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Sibelius Is the Star in Esa-Pekka Salonen’s Concert With the Philharmonia Orchestra

March 19, 2019

Cal Performances

In January, Esa-Pekka Salonen visited to conduct San Francisco Symphony, the orchestra he will direct starting in the 2020–2021 season, for a single program. For me, it was an informative, if inconclusive, preview of the music director Salonen might be.

The distribution of good and bad, old and new was almost eerily similar in Friday’s concert, which featured Salonen conducting his home ensemble of the last decade — London’s Philharmonia Orchestra.

January’s S.F. Symphony program had included a fantastic performance of Sibelius’s Four Legends from the Kalevala, and Friday’s concert at Zellerbach Hall presented another Sibelius gem: the 1914 tone poem The Oceanides. It’s an unusually textured work whose overflowing supply of motives coalesce in one complete system — but there isn’t much melody to speak of.

The music is often compared to Debussy’s La Mer, but to me, it’s more like the prelude to Das Rheingold — endless streams of a single chord — or today, John Luther Adams’s trance-inducing Become Ocean. More than anything else, it’s rhythmically vital: There is an almost nervous undercurrent throughout, its beating occasionally glinting of gold.

Zellerbach is a challenging hall for orchestras, but on Friday, the sound was magnificent: Even the largest waves washed over the auditorium without being pushed. The encore was, blessedly, more Sibelius: a gorgeously veiled Valse triste.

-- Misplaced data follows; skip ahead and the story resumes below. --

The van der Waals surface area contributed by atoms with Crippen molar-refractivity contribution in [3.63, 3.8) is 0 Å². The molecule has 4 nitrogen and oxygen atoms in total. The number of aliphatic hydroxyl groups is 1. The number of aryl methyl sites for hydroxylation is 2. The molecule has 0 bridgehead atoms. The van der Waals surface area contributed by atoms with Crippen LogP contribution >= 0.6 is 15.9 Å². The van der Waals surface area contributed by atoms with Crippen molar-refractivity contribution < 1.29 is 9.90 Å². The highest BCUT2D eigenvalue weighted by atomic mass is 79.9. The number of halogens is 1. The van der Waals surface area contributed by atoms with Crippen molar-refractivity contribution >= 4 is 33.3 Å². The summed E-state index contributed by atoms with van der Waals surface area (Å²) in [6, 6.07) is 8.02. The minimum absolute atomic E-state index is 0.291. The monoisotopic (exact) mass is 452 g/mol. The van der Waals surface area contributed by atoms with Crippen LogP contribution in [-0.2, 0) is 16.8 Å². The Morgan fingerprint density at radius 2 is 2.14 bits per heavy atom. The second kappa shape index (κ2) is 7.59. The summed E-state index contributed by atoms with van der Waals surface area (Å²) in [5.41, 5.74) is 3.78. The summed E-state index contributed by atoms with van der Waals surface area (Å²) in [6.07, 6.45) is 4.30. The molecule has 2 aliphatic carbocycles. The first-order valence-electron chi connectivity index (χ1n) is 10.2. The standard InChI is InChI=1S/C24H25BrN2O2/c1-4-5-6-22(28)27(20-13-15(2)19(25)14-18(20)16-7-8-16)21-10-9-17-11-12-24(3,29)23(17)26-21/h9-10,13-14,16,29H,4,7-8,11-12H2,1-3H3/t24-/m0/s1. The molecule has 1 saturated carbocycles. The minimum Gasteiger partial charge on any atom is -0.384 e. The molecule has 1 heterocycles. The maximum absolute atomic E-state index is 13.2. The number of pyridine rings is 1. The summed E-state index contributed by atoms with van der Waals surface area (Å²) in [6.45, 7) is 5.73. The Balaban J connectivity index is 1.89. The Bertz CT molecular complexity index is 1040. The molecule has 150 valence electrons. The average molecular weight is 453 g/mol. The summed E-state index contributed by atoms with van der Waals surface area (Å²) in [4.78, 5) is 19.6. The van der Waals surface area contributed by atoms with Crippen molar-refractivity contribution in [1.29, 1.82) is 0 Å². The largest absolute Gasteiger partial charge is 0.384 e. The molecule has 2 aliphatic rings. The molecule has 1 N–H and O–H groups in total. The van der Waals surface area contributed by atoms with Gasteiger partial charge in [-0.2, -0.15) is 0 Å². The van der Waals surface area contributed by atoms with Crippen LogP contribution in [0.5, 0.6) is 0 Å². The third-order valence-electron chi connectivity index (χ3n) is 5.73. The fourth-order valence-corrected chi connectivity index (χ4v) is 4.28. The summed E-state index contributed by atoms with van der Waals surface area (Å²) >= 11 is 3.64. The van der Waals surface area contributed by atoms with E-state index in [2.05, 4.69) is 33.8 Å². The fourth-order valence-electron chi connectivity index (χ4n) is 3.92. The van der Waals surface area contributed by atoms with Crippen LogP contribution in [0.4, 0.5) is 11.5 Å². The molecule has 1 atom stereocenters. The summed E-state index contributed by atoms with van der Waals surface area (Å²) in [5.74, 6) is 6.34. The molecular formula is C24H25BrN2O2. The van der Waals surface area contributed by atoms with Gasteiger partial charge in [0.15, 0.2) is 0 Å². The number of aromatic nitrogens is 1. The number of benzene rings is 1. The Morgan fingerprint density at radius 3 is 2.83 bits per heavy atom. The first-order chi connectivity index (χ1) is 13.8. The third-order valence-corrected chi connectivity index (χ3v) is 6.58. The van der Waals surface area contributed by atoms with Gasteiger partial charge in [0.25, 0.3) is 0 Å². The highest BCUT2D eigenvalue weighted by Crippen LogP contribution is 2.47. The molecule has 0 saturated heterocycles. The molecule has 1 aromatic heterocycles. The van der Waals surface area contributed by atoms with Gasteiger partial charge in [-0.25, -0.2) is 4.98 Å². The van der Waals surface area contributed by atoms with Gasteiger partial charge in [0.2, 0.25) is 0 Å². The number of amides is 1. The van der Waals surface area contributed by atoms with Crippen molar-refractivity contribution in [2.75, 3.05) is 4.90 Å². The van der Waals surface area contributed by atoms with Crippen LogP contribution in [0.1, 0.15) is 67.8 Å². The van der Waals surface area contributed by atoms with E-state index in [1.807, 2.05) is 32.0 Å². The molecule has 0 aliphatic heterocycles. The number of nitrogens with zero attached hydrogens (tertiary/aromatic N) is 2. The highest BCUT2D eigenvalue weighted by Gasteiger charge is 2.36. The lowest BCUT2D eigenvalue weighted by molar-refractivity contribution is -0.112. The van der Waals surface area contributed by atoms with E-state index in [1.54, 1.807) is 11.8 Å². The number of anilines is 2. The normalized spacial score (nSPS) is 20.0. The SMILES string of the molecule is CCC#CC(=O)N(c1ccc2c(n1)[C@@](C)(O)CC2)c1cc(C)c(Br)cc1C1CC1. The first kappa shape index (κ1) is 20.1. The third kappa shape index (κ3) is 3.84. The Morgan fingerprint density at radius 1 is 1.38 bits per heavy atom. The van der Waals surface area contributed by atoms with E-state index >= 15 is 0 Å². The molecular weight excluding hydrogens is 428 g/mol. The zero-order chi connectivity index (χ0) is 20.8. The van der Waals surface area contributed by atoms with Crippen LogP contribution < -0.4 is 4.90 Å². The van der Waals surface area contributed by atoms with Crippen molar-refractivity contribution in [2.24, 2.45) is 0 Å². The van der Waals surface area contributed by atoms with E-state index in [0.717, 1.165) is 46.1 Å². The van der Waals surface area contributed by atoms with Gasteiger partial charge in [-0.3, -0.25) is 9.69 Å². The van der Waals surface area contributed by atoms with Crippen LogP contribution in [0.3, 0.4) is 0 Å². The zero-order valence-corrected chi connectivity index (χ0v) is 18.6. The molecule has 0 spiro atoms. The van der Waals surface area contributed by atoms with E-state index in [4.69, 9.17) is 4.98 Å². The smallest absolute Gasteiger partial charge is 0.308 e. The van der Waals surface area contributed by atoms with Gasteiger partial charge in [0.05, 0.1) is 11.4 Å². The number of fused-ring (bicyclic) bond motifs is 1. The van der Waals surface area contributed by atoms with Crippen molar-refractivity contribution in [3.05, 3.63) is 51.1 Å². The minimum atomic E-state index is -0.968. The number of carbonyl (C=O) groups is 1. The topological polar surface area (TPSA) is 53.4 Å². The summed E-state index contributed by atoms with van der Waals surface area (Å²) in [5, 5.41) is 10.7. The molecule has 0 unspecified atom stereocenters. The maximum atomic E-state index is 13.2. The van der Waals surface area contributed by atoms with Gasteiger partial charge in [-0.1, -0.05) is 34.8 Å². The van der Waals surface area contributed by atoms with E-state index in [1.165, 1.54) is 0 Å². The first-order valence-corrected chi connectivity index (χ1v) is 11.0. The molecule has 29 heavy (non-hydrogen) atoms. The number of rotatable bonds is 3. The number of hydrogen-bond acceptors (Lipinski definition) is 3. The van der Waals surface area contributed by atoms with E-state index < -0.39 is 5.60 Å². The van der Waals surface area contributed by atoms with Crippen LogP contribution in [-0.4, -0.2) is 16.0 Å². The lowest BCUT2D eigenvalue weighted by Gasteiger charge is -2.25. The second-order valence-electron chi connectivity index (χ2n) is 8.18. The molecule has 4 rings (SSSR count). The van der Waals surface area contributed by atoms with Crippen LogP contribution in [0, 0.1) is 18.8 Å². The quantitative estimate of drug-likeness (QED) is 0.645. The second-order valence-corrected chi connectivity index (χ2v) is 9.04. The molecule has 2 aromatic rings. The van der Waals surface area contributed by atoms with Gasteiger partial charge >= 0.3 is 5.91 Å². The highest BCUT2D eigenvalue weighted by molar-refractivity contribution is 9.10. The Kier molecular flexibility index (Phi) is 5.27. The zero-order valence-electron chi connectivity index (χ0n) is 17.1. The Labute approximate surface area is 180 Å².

Bartók’s Concerto for Orchestra, too, was sumptuous, seamlessly blended in a way that worked well, particularly in the opening, whose low string entrances were like pulsing masses. The sound in the Elegia was velvety, its shudders indistinct yet rich. 

Sometimes, though, I wanted the music to be more electrifying. In places like the finale’s fugue, secondary voices were only loosely defined where Bartók’s music seems to call for clear boundaries. Earlier this year, Salonen’s direction of Strauss’s Also Sprach Zarathustra at SFS had produced the same impressionistic effect, one that didn’t always feel appropriate to the music.

The meat of Friday’s program was Salonen’s own cello concerto, from 2017 — so long ago, he said to the audience, he’s now free of any artist’s bias. I don’t know about that.

Soloist Truls Mørk was the shining light: He played the high, lyrical passages as if the positions had no bounds. (Mørk’s repertoire includes many difficult new concerti, in addition to the standard repertoire, and anything he plays sounds utterly convincing.)

Salonen’s orchestration is the other star: virtuosic especially in the first movement, whose extended metaphor of a comet creates some pretty and coloristic overlays for the solo line. And in the slow movement, there are some unusually intimate moments — the duet between cello and alto flute, especially.

Yet these textures are essentially fancy dressing for empty content. This is a concerto whose technical vocabulary is of the 19th century, and whose harmonies rarely sound very new. And the novelty — unexpected pastiche in the finale — sounds dull and bloated; listening to the extended bongo solo is like listening to the explanation of a catastrophically unfunny joke.

Even the live electronic feedback — mentioned as a central feature in both the program notes and Salonen’s long introductory speech — isn’t particularly involved. The simple delay effect is only an echo chamber.

The first recording, with Salonen conducting Yo-Yo Ma (who premiered the work) and the Los Angeles Philharmonic, was just released and so hasn’t climbed to the top of the search index. When I first Googled the work, I instead clicked on an album of Salonen conducting the first cello concerto by Magnus Lindberg. Now, that’s a piece.  

Rebecca Wishnia recently earned her master’s degree in violin from UC Santa Cruz, where she studied with Roy Malan. A passionate chamber musician, she has performed in a variety of ensembles around the Bay Area, in addition to studying and teaching chamber repertoire at festivals each summer.